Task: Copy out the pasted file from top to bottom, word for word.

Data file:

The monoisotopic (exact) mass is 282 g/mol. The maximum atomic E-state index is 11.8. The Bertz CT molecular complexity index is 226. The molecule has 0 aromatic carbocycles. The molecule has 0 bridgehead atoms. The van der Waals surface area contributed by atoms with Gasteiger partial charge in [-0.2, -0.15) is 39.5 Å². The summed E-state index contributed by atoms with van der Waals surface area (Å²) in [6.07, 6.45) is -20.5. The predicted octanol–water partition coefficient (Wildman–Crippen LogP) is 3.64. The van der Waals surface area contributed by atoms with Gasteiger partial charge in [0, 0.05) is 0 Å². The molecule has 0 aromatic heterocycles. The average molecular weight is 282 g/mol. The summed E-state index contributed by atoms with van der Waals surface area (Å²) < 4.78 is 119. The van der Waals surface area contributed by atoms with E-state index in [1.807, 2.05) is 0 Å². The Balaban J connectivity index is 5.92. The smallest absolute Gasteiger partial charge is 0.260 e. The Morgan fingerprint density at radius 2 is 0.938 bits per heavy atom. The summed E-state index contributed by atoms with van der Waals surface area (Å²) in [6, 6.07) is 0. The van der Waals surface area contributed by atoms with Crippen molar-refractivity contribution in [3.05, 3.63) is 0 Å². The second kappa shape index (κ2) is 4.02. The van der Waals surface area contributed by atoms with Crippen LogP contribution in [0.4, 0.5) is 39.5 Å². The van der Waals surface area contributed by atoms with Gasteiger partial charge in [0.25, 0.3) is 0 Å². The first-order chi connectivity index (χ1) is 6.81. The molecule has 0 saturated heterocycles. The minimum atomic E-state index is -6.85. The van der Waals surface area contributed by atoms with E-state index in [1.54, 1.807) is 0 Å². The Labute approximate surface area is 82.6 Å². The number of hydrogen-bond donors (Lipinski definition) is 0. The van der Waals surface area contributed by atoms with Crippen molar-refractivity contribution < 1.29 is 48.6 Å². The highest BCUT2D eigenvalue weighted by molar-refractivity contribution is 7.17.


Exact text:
The monoisotopic (exact) mass is 282 g/mol. The maximum atomic E-state index is 11.8. The Bertz CT molecular complexity index is 226. The molecule has 0 aromatic carbocycles. The molecule has 0 bridgehead atoms. The van der Waals surface area contributed by atoms with Gasteiger partial charge in [-0.2, -0.15) is 39.5 Å². The summed E-state index contributed by atoms with van der Waals surface area (Å²) in [6.07, 6.45) is -20.5. The predicted octanol–water partition coefficient (Wildman–Crippen LogP) is 3.64. The van der Waals surface area contributed by atoms with Gasteiger partial charge in [0, 0.05) is 0 Å². The molecule has 0 aromatic heterocycles. The average molecular weight is 282 g/mol. The summed E-state index contributed by atoms with van der Waals surface area (Å²) < 4.78 is 119. The van der Waals surface area contributed by atoms with E-state index in [1.807, 2.05) is 0 Å². The Balaban J connectivity index is 5.92. The smallest absolute Gasteiger partial charge is 0.260 e. The Morgan fingerprint density at radius 2 is 0.938 bits per heavy atom. The summed E-state index contributed by atoms with van der Waals surface area (Å²) in [6, 6.07) is 0. The van der Waals surface area contributed by atoms with Crippen molar-refractivity contribution in [3.05, 3.63) is 0 Å². The second kappa shape index (κ2) is 4.02. The van der Waals surface area contributed by atoms with Crippen LogP contribution in [0.4, 0.5) is 39.5 Å². The van der Waals surface area contributed by atoms with Gasteiger partial charge in [0.25, 0.3) is 0 Å². The first-order chi connectivity index (χ1) is 6.81. The molecule has 0 saturated heterocycles. The minimum atomic E-state index is -6.85. The van der Waals surface area contributed by atoms with E-state index in [1.54, 1.807) is 0 Å². The Labute approximate surface area is 82.6 Å². The number of hydrogen-bond donors (Lipinski definition) is 0. The van der Waals surface area contributed by atoms with Crippen molar-refractivity contribution < 1.29 is 48.6 Å². The highest BCUT2D eigenvalue weighted by molar-refractivity contribution is 7.17.